The unforced break that Mitchell Johnson endured could really have done him a favour. He went away and worked on his action, got his arm higher, and returned with getting his inswinger back.
When a left arm over can bowl at pace (around 90mph) and get the ball to swing back into the batsman it creates real problem. With one delivery, the ball will go across the batsman, making the outside edge vulnerable. However, when he is able to get it to swing back, then this brings bowled and LBW into the frame in a big way!! To protect his outside edge a batsman likes to get as far across the wicket as possible, but, if he knows that a bowler is likely to dart the ball back into the stumps, it makes this movement very risky. The past masters of this of course were Alan Davidson and Garry Sobers and these deliveries, plus others, made them legends.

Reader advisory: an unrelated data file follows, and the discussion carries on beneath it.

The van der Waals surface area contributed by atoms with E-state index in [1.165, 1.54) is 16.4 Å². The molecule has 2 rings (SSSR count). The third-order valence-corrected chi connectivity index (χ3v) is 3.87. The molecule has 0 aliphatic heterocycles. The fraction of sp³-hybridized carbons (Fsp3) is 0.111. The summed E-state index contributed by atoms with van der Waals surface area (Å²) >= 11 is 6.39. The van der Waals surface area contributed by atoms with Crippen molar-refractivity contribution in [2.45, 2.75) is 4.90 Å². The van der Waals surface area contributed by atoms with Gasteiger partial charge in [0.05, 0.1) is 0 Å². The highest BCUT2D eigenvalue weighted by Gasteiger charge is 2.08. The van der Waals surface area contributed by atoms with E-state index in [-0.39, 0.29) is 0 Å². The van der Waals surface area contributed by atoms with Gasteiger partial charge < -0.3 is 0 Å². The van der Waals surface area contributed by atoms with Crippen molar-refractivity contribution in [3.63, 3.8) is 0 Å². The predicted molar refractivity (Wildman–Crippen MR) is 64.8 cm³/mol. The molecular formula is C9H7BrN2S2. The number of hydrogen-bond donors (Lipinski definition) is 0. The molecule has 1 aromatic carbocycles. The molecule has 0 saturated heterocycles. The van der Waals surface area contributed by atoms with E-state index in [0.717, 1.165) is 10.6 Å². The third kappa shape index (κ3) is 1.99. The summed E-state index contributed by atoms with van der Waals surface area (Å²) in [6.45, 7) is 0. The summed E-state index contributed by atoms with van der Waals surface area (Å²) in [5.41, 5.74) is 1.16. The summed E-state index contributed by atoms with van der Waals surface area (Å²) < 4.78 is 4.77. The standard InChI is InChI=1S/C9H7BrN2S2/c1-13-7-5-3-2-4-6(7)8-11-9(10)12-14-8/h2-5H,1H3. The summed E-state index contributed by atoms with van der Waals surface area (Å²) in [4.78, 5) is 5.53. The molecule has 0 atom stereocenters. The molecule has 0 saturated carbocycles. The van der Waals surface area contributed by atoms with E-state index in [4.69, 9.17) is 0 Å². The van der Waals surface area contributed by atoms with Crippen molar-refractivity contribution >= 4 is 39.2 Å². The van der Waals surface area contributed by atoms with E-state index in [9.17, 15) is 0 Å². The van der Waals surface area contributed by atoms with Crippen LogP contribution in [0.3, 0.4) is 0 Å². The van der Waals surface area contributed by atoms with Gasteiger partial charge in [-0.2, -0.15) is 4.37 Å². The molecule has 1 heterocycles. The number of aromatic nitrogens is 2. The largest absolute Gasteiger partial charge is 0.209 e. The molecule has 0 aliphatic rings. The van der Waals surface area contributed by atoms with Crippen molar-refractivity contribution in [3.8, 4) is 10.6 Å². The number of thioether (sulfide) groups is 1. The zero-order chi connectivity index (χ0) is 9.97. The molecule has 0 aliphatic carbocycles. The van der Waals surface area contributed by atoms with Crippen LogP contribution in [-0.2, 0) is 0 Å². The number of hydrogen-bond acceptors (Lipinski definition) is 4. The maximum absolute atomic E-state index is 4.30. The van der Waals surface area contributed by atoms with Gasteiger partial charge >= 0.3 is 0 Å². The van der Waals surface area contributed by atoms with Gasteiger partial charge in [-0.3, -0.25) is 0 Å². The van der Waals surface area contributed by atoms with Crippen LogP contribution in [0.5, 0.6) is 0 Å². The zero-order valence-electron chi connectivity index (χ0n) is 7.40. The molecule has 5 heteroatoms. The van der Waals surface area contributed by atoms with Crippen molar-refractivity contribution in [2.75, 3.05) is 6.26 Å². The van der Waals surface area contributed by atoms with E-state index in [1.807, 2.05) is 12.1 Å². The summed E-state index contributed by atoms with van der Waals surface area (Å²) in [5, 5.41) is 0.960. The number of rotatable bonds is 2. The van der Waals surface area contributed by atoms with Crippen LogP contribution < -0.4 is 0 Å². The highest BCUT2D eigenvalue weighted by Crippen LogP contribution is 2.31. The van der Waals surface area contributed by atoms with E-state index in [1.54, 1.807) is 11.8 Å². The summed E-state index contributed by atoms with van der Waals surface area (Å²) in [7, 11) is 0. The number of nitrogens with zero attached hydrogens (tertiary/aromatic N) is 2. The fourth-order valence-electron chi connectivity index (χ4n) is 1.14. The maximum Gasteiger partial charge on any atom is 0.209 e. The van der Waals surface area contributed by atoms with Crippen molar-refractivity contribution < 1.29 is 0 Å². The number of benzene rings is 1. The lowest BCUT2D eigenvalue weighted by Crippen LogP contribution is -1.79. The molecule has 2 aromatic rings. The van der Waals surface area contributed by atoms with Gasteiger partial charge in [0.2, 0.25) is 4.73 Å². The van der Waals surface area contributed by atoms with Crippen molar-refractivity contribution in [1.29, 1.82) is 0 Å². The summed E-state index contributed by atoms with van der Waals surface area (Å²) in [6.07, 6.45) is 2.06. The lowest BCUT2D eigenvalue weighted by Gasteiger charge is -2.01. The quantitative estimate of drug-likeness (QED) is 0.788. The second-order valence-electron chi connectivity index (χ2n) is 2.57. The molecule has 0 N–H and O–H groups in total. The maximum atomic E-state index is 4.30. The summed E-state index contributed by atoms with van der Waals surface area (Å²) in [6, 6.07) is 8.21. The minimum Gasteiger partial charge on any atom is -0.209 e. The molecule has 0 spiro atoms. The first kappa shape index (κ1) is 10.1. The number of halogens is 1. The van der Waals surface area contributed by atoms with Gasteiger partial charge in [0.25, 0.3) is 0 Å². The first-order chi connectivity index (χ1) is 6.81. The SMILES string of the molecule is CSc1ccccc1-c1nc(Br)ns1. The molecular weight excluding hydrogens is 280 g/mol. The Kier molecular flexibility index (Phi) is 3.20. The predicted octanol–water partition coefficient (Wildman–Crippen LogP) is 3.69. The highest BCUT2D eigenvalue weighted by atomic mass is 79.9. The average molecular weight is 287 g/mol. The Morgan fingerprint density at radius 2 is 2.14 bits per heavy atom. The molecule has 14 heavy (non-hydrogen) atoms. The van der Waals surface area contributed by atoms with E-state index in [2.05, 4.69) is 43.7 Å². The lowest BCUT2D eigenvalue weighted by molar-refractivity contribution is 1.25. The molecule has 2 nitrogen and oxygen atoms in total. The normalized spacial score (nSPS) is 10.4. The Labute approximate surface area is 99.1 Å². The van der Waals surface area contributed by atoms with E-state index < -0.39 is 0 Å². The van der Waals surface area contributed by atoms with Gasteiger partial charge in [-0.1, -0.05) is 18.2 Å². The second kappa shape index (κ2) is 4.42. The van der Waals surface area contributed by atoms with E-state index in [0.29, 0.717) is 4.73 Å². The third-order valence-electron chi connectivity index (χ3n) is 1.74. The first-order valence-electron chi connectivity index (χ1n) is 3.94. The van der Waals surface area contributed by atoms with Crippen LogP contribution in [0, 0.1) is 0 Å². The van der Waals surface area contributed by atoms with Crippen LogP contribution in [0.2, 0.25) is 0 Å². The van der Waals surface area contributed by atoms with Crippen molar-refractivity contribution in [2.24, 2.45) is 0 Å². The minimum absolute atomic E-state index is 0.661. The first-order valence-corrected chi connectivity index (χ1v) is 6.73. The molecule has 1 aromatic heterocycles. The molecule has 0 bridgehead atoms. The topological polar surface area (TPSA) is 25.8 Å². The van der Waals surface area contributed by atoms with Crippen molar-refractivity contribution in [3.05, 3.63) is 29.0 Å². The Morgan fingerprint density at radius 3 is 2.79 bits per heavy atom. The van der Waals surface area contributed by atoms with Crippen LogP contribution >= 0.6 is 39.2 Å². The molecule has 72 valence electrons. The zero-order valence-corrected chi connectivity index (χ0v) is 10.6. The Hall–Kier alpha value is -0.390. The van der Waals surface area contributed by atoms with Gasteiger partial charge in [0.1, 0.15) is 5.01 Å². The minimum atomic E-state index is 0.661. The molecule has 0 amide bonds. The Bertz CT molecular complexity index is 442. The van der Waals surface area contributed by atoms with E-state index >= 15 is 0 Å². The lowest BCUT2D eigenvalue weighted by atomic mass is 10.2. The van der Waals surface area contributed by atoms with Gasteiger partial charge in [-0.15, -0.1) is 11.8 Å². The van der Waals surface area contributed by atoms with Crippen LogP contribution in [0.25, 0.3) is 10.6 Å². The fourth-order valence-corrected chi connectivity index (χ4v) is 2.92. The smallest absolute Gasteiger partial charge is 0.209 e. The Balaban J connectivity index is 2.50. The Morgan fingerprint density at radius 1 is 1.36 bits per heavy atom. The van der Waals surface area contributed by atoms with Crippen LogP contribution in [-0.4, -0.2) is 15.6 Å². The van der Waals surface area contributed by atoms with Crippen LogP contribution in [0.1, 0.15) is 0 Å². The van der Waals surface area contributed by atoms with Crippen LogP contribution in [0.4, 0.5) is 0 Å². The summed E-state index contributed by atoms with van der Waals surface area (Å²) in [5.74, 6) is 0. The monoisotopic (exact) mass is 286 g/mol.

In a recent past article I mentioned how an all rounder’s confidence can go high with one department of his game helping the other. Johnson top scored in Australia’s first innings, and, surprise, surprise his confidence soared enough to give him brilliant bowling figures and back to his best. A timely improvement for Australia when they really needed him to perform. A performance that may yet lead to a drastic change in Ponting’s legacy as a player and captain.
With England trailing by a sizeable margin fortunes may change very quickly. GAME ON!